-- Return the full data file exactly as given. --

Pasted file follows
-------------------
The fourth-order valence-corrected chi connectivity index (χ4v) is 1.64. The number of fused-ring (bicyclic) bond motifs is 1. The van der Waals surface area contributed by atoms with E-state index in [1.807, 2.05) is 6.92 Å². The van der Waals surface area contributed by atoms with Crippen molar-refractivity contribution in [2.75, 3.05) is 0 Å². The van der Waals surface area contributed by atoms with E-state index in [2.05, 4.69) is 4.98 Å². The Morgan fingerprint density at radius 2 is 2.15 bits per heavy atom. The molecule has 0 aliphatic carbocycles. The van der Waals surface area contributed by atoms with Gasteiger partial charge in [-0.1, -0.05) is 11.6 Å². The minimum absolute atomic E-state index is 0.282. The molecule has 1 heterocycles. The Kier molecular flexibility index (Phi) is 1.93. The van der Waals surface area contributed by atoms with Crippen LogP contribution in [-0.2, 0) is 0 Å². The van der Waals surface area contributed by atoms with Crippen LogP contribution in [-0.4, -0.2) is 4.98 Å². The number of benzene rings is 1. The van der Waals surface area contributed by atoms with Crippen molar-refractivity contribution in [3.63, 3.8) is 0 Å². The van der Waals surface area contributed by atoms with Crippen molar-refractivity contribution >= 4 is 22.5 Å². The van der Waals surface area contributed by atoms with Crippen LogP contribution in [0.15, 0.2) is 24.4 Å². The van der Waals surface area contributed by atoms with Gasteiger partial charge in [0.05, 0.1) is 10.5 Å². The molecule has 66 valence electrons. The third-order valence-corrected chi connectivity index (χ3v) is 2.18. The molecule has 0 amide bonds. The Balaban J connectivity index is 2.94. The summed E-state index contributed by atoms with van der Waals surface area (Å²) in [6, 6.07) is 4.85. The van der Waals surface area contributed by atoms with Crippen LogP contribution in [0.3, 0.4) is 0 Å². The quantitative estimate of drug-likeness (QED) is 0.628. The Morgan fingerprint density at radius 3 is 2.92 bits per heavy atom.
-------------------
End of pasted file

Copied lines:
The fourth-order valence-corrected chi connectivity index (χ4v) is 1.64. The number of fused-ring (bicyclic) bond motifs is 1. The van der Waals surface area contributed by atoms with E-state index in [1.807, 2.05) is 6.92 Å². The van der Waals surface area contributed by atoms with Crippen molar-refractivity contribution in [2.75, 3.05) is 0 Å². The van der Waals surface area contributed by atoms with E-state index in [2.05, 4.69) is 4.98 Å². The Morgan fingerprint density at radius 2 is 2.15 bits per heavy atom. The molecule has 0 aliphatic carbocycles. The van der Waals surface area contributed by atoms with Gasteiger partial charge in [-0.1, -0.05) is 11.6 Å². The minimum absolute atomic E-state index is 0.282. The molecule has 1 heterocycles. The Kier molecular flexibility index (Phi) is 1.93. The van der Waals surface area contributed by atoms with Crippen LogP contribution in [-0.2, 0) is 0 Å². The van der Waals surface area contributed by atoms with Crippen LogP contribution in [-0.4, -0.2) is 4.98 Å². The number of benzene rings is 1. The van der Waals surface area contributed by atoms with Crippen molar-refractivity contribution in [3.63, 3.8) is 0 Å². The van der Waals surface area contributed by atoms with Crippen molar-refractivity contribution >= 4 is 22.5 Å². The van der Waals surface area contributed by atoms with Crippen LogP contribution in [0.15, 0.2) is 24.4 Å². The van der Waals surface area contributed by atoms with Gasteiger partial charge in [0.05, 0.1) is 10.5 Å². The molecule has 66 valence electrons. The third-order valence-corrected chi connectivity index (χ3v) is 2.18. The molecule has 0 amide bonds. The Balaban J connectivity index is 2.94. The summed E-state index contributed by atoms with van der Waals surface area (Å²) in [6, 6.07) is 4.85. The van der Waals surface area contributed by atoms with Crippen LogP contribution in [0.3, 0.4) is 0 Å². The quantitative estimate of drug-likeness (QED) is 0.628. The Morgan fingerprint density at radius 3 is 2.92 bits per heavy atom.